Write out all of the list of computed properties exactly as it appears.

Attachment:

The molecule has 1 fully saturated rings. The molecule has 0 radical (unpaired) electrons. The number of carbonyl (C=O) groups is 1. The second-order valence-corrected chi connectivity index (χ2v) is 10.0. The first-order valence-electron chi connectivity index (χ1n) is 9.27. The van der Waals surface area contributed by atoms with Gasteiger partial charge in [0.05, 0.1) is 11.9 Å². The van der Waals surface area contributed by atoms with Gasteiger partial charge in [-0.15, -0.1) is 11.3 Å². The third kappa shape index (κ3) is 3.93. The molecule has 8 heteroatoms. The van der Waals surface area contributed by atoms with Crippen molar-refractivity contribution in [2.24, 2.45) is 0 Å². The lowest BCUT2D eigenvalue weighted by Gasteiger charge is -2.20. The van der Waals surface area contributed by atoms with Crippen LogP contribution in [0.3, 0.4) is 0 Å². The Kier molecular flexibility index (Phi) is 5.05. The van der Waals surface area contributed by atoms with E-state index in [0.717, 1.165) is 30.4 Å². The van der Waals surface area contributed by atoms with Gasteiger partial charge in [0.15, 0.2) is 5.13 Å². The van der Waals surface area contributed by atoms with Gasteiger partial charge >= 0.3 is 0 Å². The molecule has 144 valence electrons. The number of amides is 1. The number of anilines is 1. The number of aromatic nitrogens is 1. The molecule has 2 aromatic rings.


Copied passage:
The molecule has 1 fully saturated rings. The molecule has 0 radical (unpaired) electrons. The number of carbonyl (C=O) groups is 1. The second-order valence-corrected chi connectivity index (χ2v) is 10.0. The first-order valence-electron chi connectivity index (χ1n) is 9.27. The van der Waals surface area contributed by atoms with Gasteiger partial charge in [0.05, 0.1) is 11.9 Å². The van der Waals surface area contributed by atoms with Gasteiger partial charge in [-0.15, -0.1) is 11.3 Å². The third kappa shape index (κ3) is 3.93. The molecule has 8 heteroatoms. The van der Waals surface area contributed by atoms with Crippen molar-refractivity contribution in [2.24, 2.45) is 0 Å². The lowest BCUT2D eigenvalue weighted by Gasteiger charge is -2.20. The van der Waals surface area contributed by atoms with Crippen LogP contribution in [0.3, 0.4) is 0 Å². The Kier molecular flexibility index (Phi) is 5.05. The van der Waals surface area contributed by atoms with E-state index in [0.717, 1.165) is 30.4 Å². The van der Waals surface area contributed by atoms with Gasteiger partial charge in [0.15, 0.2) is 5.13 Å². The van der Waals surface area contributed by atoms with Gasteiger partial charge >= 0.3 is 0 Å². The molecule has 144 valence electrons. The number of amides is 1. The number of anilines is 1. The number of aromatic nitrogens is 1. The molecule has 2 aromatic rings.